National Quilt Collection
"Quilt": A cover or garment made by putting wool, cotton or other substance between two cloths and sewing them together. An American Dictionary of the English Language, by Noah Webster, LL.D., New York 1828.
The National Quilt Collection incorporates quilts from various ethnic groups and social classes, for quilts are not the domain of a specific race or class, but can be a part of anyone’s heritage and treasured as such. Whether of rich or humble fabrics, large in size or small, expertly crafted or not, well-worn or pristine, quilts in the National Quilt Collection provide a textile narrative that contributes to America’s complex and diverse history. The variety and scope of the collection provides a rich resource for researchers, artists, quilt-makers and others.
Part of the Division of Home and Community Life textiles collection, the National Quilt Collection had its beginnings in the 1890s. Three quilts were included in a larger collection of 18th- and 19th-century household and costume items donated by John Brenton Copp of Stonington, Connecticut. From this early beginning, the collection has grown to more than 500 quilts and quilt-related items, mainly of American origin, with examples from many states, including Alaska and Hawaii. Most of the contributions have come to the Museum as gifts, and many of those are from the quilt-makers’ families. The collection illustrates needlework techniques, materials, fabric designs and processes, styles and patterns used for quilt-making in the past 250 years. The collection also documents the work of specific quilt-makers and commemorates events in American history.
Learn more about the quilt collection and step behind the scenes with a video tour.
"National Quilt Collection - Introduction" showing 1 items.
- Nancy Ward Butler made this quilt to commemorate the death of her granddaughter in 1842. Named for her grandmother, Nancy Adelaide Butler was born May 22 1840. She was the daughter of Calvin Butler (1818-1857), the quilt maker's son, and Mary A. Storey (1822-1909) whom he married in 1839. Nancy A. Butler died in February 1842 in Jamestown, N.Y. of scarlatina or scarlet fever, a serious and often fatal childhood disease at the time. In the nineteenth century, expressions of mourning were often part of the designs found on needlework and may have provided a way of working through grief as well as a memorial to a loved one.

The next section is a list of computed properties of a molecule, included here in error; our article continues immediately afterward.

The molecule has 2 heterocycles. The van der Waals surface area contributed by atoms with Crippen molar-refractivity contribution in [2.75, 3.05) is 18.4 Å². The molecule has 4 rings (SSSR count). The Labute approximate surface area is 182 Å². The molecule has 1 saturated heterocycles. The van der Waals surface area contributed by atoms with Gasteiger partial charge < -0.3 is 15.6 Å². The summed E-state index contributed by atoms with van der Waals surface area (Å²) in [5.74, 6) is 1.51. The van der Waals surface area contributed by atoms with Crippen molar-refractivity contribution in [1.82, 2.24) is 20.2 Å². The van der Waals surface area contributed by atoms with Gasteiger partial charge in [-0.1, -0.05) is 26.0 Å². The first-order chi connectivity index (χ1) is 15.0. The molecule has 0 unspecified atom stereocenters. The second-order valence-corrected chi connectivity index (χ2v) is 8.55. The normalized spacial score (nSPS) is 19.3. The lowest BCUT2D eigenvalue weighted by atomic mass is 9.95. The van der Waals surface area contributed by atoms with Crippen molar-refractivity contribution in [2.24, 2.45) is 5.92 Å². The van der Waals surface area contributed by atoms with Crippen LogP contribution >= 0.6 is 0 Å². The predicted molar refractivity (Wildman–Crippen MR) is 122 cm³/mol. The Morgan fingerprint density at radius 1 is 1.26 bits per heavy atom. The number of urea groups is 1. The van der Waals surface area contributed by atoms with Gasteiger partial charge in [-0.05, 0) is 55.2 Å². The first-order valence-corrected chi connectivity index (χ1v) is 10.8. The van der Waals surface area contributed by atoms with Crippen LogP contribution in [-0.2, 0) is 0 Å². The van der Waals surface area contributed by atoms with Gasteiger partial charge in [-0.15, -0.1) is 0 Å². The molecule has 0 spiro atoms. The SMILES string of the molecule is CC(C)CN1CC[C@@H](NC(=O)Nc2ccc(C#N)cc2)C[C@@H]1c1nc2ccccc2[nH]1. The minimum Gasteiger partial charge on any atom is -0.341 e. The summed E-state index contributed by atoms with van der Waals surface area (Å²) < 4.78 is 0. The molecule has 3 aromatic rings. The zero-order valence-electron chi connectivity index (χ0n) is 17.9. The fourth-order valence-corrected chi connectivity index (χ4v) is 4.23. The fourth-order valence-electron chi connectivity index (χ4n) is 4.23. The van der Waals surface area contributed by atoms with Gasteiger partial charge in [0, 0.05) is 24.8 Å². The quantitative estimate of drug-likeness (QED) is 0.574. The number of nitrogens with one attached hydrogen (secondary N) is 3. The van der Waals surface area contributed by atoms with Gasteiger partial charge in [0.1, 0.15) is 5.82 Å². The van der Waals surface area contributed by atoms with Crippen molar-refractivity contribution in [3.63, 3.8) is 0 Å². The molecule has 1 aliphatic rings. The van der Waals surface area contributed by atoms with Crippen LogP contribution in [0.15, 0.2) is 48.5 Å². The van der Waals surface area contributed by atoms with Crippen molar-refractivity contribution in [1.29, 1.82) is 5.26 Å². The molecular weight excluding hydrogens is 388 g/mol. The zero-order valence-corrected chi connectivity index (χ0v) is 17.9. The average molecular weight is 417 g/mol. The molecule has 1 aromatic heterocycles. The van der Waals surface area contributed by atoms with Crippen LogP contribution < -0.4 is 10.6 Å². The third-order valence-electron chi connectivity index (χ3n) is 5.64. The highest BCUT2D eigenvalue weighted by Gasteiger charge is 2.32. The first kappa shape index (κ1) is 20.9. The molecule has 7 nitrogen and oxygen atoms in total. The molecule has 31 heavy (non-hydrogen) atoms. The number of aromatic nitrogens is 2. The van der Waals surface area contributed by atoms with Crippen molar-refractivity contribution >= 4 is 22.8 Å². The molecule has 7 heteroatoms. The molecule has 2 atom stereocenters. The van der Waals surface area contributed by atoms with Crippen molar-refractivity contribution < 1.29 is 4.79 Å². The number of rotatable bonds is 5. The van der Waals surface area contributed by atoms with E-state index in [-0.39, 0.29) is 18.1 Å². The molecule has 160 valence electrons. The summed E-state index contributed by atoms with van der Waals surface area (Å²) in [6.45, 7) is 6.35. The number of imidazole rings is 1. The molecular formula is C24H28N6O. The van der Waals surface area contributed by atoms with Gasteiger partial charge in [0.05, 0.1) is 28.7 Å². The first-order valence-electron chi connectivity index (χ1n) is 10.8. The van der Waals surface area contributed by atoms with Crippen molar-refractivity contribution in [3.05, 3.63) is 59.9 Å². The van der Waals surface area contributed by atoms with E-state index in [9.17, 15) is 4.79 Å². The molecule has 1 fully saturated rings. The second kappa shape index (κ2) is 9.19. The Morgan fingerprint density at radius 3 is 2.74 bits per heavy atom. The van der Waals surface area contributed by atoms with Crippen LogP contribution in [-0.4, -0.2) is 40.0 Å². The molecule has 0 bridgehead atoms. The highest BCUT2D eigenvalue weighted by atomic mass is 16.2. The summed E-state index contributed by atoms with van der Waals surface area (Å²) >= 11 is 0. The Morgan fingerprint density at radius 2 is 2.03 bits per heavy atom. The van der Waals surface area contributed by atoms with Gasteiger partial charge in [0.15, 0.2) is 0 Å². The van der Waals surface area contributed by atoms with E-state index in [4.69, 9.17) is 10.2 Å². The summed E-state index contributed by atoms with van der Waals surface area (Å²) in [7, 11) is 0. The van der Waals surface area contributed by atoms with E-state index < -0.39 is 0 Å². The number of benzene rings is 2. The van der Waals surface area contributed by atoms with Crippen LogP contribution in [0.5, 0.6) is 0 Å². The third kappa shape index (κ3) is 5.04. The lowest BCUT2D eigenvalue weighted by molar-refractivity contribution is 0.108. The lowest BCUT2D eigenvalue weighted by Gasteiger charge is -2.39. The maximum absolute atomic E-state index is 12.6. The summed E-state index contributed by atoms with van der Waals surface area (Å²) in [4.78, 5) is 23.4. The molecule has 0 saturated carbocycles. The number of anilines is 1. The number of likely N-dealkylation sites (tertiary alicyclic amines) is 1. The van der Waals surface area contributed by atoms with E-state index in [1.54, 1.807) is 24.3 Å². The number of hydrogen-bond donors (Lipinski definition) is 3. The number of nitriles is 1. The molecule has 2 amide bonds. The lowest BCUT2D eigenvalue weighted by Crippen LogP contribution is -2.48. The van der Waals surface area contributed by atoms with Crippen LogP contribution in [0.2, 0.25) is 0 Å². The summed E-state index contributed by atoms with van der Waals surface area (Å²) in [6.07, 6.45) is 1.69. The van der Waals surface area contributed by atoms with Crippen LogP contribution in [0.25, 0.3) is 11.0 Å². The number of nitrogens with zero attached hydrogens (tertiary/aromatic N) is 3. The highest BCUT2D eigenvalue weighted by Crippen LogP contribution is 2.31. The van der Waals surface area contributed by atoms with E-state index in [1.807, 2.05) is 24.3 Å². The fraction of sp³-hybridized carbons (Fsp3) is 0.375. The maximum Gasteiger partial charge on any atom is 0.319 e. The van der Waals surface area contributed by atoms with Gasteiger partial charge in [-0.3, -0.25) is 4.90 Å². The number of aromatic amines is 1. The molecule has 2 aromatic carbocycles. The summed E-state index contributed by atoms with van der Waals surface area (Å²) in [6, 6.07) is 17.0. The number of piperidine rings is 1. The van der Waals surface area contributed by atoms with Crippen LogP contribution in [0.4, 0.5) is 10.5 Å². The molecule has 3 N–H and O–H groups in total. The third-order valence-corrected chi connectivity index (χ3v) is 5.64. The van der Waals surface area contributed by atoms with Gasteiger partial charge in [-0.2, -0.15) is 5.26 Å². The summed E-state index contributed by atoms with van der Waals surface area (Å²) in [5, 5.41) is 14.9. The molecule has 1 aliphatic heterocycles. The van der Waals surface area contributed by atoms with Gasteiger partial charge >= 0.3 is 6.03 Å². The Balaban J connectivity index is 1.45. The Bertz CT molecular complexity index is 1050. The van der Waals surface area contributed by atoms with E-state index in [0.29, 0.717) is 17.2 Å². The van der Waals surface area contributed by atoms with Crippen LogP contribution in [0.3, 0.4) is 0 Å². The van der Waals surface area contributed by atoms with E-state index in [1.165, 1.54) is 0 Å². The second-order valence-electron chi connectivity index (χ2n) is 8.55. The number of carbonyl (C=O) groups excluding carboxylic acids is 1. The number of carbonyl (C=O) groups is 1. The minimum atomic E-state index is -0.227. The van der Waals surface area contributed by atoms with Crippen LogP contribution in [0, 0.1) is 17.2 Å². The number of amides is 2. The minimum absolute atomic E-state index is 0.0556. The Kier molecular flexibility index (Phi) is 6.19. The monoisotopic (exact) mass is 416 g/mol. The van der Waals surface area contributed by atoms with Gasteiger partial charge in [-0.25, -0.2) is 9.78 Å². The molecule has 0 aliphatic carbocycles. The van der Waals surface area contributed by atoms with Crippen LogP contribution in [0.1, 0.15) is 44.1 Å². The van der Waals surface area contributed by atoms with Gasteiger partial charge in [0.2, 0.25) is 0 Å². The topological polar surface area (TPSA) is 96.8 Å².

- "NANCY A. BUTLER. DIED. FEB. 3 * 1842 * AGED 20 mo" is appliquéd on this quilt with roller and discharge printed blue and white cotton. The two sawtooth borders are pieced. The ground and lining are white plain woven cotton and the filling is cotton. The center section is quilted in parallel diagonal lines ½ to ¾ inches apart, in the border is a flowering vine; both quilted 6 stitches to the inch. A similar quilt in the McClurg Museum Chautauqua County Historical Society was possibly also made by Nancy. It memorializes her youngest son, James Butler who died of typhus at the age of 20 in 1844 and a granddaughter, Cynthia Smith Sage, who died in 1845 of consumption at the age of 23. Both are buried in the Laona Cemetery.
- Nancy Ward was born in 1779, daughter of Josiah Ward (1747/48-1825). Nancy Ward married James Butler (1780-1853) in 1802 in Buckland, Massachusetts. They settled in Chautauqua County, New York and raised their family, nine children, near Laona, New York. In 1855 Nancy Ward Butler was living in Jamestown, New York with her daughter Nancy Turner (1803-1889). They were both widowed. Nancy died in 1863.
- Nancy A. Butler Werdell, the donor, writes; "I am the namesake of the child, 'Nancy A. Butler,' memorialized on the quilt made by my ancestor [great-great grandmother], Nancy Ward Butler."
- She also commented about the quilt in Modern Maturity magazine in 1990; "Nancy was my great aunt! I inherited [the] quilt a number of years ago and donated it to the Smithsonian . I am so pleased that I have added to the folk history of our country in a small way. A quilt (or any prized treasure) preserved in the bottom of a trunk is a waste. Let's open our trunks and share our treasures." With the quilt, is a carefully printed, undated award; "Second Prize for the most Beautiful Quilt."
- Currently not on view
- Date made
- Butler, Nancy Ward
- ID Number
- catalog number
- accession number
- Data Source
- National Museum of American History, Kenneth E. Behring Center